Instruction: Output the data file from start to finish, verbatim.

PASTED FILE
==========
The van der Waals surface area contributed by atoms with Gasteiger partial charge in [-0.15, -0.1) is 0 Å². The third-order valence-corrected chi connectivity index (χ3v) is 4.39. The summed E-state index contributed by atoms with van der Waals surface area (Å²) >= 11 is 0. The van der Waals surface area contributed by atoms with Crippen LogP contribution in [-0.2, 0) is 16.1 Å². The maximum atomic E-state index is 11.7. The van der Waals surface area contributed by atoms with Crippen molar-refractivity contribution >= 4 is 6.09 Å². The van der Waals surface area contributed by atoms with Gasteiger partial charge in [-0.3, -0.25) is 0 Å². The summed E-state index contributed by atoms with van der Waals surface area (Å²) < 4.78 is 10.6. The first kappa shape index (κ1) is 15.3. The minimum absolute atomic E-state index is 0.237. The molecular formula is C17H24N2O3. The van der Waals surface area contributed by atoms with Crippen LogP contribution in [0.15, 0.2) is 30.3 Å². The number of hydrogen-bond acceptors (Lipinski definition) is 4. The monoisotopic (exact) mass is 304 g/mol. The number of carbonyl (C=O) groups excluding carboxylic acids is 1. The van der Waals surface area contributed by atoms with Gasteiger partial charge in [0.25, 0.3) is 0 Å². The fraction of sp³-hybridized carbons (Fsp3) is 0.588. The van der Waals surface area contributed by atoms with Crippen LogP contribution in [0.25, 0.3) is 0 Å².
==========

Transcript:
The van der Waals surface area contributed by atoms with Gasteiger partial charge in [-0.15, -0.1) is 0 Å². The third-order valence-corrected chi connectivity index (χ3v) is 4.39. The summed E-state index contributed by atoms with van der Waals surface area (Å²) >= 11 is 0. The van der Waals surface area contributed by atoms with Crippen LogP contribution in [-0.2, 0) is 16.1 Å². The maximum atomic E-state index is 11.7. The van der Waals surface area contributed by atoms with Crippen molar-refractivity contribution >= 4 is 6.09 Å². The van der Waals surface area contributed by atoms with Gasteiger partial charge in [-0.3, -0.25) is 0 Å². The summed E-state index contributed by atoms with van der Waals surface area (Å²) < 4.78 is 10.6. The first kappa shape index (κ1) is 15.3. The minimum absolute atomic E-state index is 0.237. The molecular formula is C17H24N2O3. The van der Waals surface area contributed by atoms with Crippen LogP contribution in [0.15, 0.2) is 30.3 Å². The number of hydrogen-bond acceptors (Lipinski definition) is 4. The monoisotopic (exact) mass is 304 g/mol. The number of carbonyl (C=O) groups excluding carboxylic acids is 1. The van der Waals surface area contributed by atoms with Gasteiger partial charge in [0.25, 0.3) is 0 Å². The fraction of sp³-hybridized carbons (Fsp3) is 0.588. The van der Waals surface area contributed by atoms with Crippen LogP contribution in [0.25, 0.3) is 0 Å².